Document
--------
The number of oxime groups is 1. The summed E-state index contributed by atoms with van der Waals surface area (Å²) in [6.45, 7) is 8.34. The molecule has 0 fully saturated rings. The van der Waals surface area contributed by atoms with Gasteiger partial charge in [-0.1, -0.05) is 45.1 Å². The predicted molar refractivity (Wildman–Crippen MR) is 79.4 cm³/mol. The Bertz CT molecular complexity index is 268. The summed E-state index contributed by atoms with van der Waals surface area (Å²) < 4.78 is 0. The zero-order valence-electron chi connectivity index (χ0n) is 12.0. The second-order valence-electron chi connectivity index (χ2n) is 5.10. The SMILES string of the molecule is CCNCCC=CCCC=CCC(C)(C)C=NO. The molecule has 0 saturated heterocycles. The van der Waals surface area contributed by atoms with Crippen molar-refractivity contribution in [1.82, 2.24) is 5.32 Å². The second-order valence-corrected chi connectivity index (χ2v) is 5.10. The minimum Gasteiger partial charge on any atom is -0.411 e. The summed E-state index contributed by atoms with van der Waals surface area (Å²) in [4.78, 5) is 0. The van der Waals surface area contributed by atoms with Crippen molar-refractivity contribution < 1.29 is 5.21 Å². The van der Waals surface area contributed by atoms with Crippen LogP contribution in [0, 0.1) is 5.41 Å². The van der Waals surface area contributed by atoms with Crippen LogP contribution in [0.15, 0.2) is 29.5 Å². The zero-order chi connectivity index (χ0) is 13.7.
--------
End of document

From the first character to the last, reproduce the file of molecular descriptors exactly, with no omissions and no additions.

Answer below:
The number of oxime groups is 1. The summed E-state index contributed by atoms with van der Waals surface area (Å²) in [6.45, 7) is 8.34. The molecule has 0 fully saturated rings. The van der Waals surface area contributed by atoms with Gasteiger partial charge in [-0.1, -0.05) is 45.1 Å². The predicted molar refractivity (Wildman–Crippen MR) is 79.4 cm³/mol. The Bertz CT molecular complexity index is 268. The summed E-state index contributed by atoms with van der Waals surface area (Å²) < 4.78 is 0. The zero-order valence-electron chi connectivity index (χ0n) is 12.0. The second-order valence-electron chi connectivity index (χ2n) is 5.10. The SMILES string of the molecule is CCNCCC=CCCC=CCC(C)(C)C=NO. The molecule has 0 saturated heterocycles. The van der Waals surface area contributed by atoms with Crippen molar-refractivity contribution in [1.82, 2.24) is 5.32 Å². The second-order valence-corrected chi connectivity index (χ2v) is 5.10. The minimum Gasteiger partial charge on any atom is -0.411 e. The summed E-state index contributed by atoms with van der Waals surface area (Å²) in [4.78, 5) is 0. The van der Waals surface area contributed by atoms with Crippen molar-refractivity contribution < 1.29 is 5.21 Å². The van der Waals surface area contributed by atoms with Crippen LogP contribution in [0, 0.1) is 5.41 Å². The van der Waals surface area contributed by atoms with Crippen LogP contribution in [0.15, 0.2) is 29.5 Å². The zero-order chi connectivity index (χ0) is 13.7.